Timothy Wilmots's tilting router lift

Timothy writes:

Hello Matthias,

My name is Timothy Wilmots, I'm a Belgian woodworker.

First let me tell you I have been following your website for a long time and got a lot of inspiration out of your clever approach to woodworking.

I never thought I would ever purchase plans because I always think I can make my own, but a few weeks ago I took the plunge and purchased your tilting router lift plans.

I have been collecting the hardware since, and started the construction yesterday. I am pretty much finished now.

I only built the lift itself, which I will try to adapt to my router plate. My current router table has a torsion box top, and the space left out in the center isn't large enough for the lift. So I will need to build a new top later. Have you thought of designing a top with a similar mechanism as the lift, but used to move the fence with a turn handle on the front?

Maybe you are interested in some details, I followed the plan but I couldn't get my hands on hardwood ply, so I used watertight MDF. When I assembled the whole lift it was strangely difficult to make it go up and down, but it became easier as I forced it, and a after a lot of elbow grease it went smooth. Then suddenly it stopped.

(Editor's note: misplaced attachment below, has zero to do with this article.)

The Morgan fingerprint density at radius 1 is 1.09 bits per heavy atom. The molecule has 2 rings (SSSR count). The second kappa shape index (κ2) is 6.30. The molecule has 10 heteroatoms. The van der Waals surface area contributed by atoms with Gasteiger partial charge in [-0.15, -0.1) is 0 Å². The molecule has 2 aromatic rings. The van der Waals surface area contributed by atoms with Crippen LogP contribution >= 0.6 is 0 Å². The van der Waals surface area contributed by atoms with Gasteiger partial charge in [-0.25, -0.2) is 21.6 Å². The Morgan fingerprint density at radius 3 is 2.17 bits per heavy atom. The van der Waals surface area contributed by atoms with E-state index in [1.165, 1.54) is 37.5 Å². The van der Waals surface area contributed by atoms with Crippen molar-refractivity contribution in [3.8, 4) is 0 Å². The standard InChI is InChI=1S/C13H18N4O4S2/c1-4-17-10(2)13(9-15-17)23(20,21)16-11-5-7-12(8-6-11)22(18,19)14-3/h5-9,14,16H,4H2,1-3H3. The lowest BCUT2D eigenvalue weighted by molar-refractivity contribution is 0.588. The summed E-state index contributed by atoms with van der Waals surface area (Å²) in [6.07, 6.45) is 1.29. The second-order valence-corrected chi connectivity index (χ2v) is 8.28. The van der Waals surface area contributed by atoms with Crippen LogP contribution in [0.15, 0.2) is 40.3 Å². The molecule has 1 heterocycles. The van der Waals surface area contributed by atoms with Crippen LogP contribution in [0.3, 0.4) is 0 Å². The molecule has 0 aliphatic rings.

I noticed the thread inside the T-nut and on the rod were completely worn out. I inspected the other T-nuts and I suspect the thread is too shallow and weak. I will replace the rod and use a regular nut instead.

Thank you for your time and great website,


Matthias comments:

Regarding the fence - never gave that much thought. I can bump my table saw fence to within .001" without any screw mechanism. Also, there's no need to keep the router fence parallel.

T-nuts are only made out of sheet metal. Never had one with a too shallow a thread myself, but it doesn't surprise me. Regular nuts work too, just more work to mount.

As for using MDF - I have seen too many sagging shelves made out of MDF to trust it for such applications. It's possible that the depth lock knob, if left tightened, may cause the MDF to bend over time. I'd rather not worry about de-tensioning anything, including my bandsaws.

Timothy later wrote:

I decided to paint it, but as you suggested I covered the sliding parts. It works very smooth now that I re-centered the lower bearing.

I had to enlarge the opening in my router table top, rendering the T-track useless, but I have no use for it at the moment. This setup is functional but temporary, in the future I plan on making a new adapted top.

Thank you,

Matthias comments:

I tried to keep the design compact so it would fit in a router table of this style even though I don't have room for a router table in my shop.

I hadn't thought about T-tracks. So far never had a need for a coping sled, and if I did, I'd probably just run it along the fence instead.

I really like how your router lift looks - the paint job came out very nice.

See also:
Tilting router lift
Dejan Kovac's
router table

Molding tricks
with a tilting router lift

Andrew Scott's

Rudolf Baumeller's

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